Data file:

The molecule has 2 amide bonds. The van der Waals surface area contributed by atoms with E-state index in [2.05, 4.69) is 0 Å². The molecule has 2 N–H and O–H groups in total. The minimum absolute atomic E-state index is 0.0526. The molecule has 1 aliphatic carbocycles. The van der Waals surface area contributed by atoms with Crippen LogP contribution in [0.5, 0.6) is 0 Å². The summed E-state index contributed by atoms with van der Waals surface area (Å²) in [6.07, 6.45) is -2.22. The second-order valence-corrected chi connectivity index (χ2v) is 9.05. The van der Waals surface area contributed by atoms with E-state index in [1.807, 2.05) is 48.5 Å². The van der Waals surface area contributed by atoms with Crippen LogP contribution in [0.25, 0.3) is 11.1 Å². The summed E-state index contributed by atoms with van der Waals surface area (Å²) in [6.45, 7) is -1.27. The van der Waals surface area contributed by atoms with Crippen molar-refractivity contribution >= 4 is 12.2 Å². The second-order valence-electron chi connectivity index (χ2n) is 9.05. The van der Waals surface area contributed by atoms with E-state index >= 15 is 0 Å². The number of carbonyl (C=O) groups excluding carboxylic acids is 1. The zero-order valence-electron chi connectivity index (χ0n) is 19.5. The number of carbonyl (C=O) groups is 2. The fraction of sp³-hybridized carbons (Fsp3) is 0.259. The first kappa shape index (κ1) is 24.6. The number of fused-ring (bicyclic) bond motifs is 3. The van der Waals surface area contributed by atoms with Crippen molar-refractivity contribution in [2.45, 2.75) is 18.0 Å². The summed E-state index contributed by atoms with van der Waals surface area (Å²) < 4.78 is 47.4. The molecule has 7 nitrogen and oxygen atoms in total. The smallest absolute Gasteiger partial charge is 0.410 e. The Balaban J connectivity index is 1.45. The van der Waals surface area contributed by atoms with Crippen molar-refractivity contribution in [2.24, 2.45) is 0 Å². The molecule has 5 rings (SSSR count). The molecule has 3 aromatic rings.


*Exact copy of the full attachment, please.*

The molecule has 2 amide bonds. The van der Waals surface area contributed by atoms with E-state index in [2.05, 4.69) is 0 Å². The molecule has 2 N–H and O–H groups in total. The minimum absolute atomic E-state index is 0.0526. The molecule has 1 aliphatic carbocycles. The van der Waals surface area contributed by atoms with Crippen LogP contribution in [0.5, 0.6) is 0 Å². The summed E-state index contributed by atoms with van der Waals surface area (Å²) in [6.07, 6.45) is -2.22. The second-order valence-corrected chi connectivity index (χ2v) is 9.05. The van der Waals surface area contributed by atoms with E-state index in [1.807, 2.05) is 48.5 Å². The van der Waals surface area contributed by atoms with Crippen LogP contribution in [0.25, 0.3) is 11.1 Å². The summed E-state index contributed by atoms with van der Waals surface area (Å²) in [6.45, 7) is -1.27. The van der Waals surface area contributed by atoms with Crippen molar-refractivity contribution >= 4 is 12.2 Å². The second-order valence-electron chi connectivity index (χ2n) is 9.05. The van der Waals surface area contributed by atoms with E-state index >= 15 is 0 Å². The number of carbonyl (C=O) groups excluding carboxylic acids is 1. The zero-order valence-electron chi connectivity index (χ0n) is 19.5. The number of carbonyl (C=O) groups is 2. The fraction of sp³-hybridized carbons (Fsp3) is 0.259. The first kappa shape index (κ1) is 24.6. The number of fused-ring (bicyclic) bond motifs is 3. The van der Waals surface area contributed by atoms with Crippen molar-refractivity contribution in [2.45, 2.75) is 18.0 Å². The summed E-state index contributed by atoms with van der Waals surface area (Å²) < 4.78 is 47.4. The molecule has 7 nitrogen and oxygen atoms in total. The smallest absolute Gasteiger partial charge is 0.410 e. The Balaban J connectivity index is 1.45. The van der Waals surface area contributed by atoms with Crippen molar-refractivity contribution in [2.24, 2.45) is 0 Å². The molecule has 5 rings (SSSR count). The molecule has 3 aromatic rings.